LOUISVILLE, Ky. (WDRB) -- Gov. Matt Bevin plans to meet with faith leaders Thursday morning in Louisville to discuss ways to curb the growing violence in the state’s urban areas.

“I think what's important is the fact that the governor is willing to come and open a dialogue,” said Bishop Michael Ford, pastor of Christ Temple Christian Life Center and head of Kentucky Pastors in Action.

Ford’s church is in the Shawnee neighborhood, which has been hard hit by violence. He plans to attend Bevin's meeting at Western Middle School.

“We're mainly going to listen to what he has to say, but we have some specific strategies that we think will impact this issue,” Ford said.

Bevin said any plan to curb the violence in Kentucky's urban areas must include faith leaders.

“We have more than just a single issue there. It is a cultural problem. It is a spiritual problem,” Bevin said during a news conference Friday.

Some, however, are not happy with Bevin's approach.

“It's degrading us as faith leaders, as though we haven't been doing our work,” said Pastor Vincent James, who's pastor of Elim Baptist Church, president of the Interdenominational Ministerial Coalition and the faith liaison for Louisville's Office for Safe and Healthy Neighborhoods.

James plans to tell Bevin what local churches are already doing to stop the violence.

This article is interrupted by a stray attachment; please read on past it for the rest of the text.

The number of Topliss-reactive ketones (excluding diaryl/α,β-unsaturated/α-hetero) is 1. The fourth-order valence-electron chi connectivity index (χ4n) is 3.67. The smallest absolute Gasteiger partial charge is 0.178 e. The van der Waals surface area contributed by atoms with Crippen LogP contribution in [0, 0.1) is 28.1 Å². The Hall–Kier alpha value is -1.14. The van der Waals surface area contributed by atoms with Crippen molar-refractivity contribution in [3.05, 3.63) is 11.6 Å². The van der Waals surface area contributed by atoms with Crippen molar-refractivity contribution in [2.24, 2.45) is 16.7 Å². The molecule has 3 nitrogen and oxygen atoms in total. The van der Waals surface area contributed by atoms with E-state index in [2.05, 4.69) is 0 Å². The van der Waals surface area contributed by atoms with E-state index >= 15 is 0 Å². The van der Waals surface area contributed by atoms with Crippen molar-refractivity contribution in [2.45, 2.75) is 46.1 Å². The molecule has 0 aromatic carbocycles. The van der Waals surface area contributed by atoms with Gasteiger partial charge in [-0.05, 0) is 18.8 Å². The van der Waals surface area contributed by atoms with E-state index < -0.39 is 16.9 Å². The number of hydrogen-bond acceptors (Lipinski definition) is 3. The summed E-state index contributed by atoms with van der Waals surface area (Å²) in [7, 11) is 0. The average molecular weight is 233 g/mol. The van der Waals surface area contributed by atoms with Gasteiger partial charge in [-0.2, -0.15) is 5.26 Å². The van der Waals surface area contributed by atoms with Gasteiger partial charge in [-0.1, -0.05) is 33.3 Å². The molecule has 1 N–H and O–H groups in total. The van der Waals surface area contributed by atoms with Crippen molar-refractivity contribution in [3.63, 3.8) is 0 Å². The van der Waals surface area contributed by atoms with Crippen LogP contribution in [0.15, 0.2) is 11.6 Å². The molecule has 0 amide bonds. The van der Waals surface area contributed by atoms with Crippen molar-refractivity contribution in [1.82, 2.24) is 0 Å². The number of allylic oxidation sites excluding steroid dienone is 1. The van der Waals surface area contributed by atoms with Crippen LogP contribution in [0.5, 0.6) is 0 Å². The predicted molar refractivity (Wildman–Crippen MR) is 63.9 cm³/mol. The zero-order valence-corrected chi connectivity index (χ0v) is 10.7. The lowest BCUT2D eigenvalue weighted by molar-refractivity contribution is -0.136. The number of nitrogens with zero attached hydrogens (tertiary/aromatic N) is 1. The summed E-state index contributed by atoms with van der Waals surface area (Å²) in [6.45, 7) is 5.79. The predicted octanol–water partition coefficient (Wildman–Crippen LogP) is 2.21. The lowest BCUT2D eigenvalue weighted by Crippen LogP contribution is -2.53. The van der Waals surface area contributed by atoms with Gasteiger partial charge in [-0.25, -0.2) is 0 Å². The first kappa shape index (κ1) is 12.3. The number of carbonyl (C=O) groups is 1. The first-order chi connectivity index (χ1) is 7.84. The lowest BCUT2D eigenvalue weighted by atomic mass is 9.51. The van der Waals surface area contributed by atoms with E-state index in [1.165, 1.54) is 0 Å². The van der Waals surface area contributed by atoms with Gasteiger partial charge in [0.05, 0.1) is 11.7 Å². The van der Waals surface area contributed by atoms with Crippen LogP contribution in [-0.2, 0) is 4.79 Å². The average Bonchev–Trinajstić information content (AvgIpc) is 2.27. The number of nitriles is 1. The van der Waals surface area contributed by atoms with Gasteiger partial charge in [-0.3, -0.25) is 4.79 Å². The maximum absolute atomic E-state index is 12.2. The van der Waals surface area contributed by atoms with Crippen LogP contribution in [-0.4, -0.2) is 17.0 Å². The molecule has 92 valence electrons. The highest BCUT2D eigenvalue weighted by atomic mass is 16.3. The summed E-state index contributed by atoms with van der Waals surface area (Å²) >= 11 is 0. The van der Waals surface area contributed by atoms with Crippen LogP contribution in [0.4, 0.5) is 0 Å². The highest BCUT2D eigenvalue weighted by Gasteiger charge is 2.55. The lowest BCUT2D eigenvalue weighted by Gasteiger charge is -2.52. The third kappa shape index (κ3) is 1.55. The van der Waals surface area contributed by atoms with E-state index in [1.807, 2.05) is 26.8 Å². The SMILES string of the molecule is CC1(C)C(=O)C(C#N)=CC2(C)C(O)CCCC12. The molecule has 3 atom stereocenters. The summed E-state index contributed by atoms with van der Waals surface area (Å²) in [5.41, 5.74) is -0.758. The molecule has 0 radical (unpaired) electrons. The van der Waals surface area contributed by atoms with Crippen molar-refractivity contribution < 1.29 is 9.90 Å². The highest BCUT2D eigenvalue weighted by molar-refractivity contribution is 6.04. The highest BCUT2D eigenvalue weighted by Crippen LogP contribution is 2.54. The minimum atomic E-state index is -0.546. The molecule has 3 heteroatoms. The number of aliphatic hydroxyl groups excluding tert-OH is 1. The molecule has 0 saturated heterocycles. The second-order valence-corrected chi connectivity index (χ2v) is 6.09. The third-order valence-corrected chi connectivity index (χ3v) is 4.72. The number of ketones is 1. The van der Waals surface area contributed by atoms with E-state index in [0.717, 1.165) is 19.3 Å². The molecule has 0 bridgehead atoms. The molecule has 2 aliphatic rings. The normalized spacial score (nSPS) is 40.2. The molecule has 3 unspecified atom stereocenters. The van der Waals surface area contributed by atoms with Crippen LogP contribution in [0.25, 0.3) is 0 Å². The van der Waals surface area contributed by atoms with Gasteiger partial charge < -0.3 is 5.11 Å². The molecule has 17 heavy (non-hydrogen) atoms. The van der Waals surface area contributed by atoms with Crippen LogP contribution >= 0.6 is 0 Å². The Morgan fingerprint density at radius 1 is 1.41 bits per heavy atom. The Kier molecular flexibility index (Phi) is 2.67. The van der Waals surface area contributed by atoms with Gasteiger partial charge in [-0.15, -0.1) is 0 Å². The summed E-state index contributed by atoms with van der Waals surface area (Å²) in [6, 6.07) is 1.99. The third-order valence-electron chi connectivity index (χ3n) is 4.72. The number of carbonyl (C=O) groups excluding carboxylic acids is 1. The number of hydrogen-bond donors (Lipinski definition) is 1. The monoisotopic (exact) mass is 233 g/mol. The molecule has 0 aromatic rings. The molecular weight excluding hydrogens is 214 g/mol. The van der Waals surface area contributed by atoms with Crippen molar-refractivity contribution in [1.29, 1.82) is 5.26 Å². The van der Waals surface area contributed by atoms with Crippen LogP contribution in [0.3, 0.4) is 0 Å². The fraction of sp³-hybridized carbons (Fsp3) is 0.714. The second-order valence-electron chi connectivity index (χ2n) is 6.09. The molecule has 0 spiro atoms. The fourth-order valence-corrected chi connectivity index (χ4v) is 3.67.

“Pastors are touching lives and preventing violent acts, preventing all kinds of things, giving people hope,” he said.

James is working on a database designed to connect churches to each other and to the city's anti-violence efforts.

“We'll be able to know exactly what's going on in the community -- a better, more effective way to be able to engage faith leaders,” James said.

But Pastor Jerry Stephenson said with violence rising, more must be done.

“We're supposed to be light of the world, the salt of the earth," said Stephenson, pastor of the Midwest Church of Christ. "Maybe we're not salting very well."

Stephenson said he and other members of the Kentucky Pastors in Action Coalition are willing to work with Bevin to find answers.

“We haven't done our job," he said. "And I think what this governor is saying to us, ‘It's time for you to do your job.’”

The meeting is scheduled for 10:30 a.m. and is scheduled to last one hour. In a Facebook post, Bevin invited all local faith leaders, but the meeting is closed to the media.

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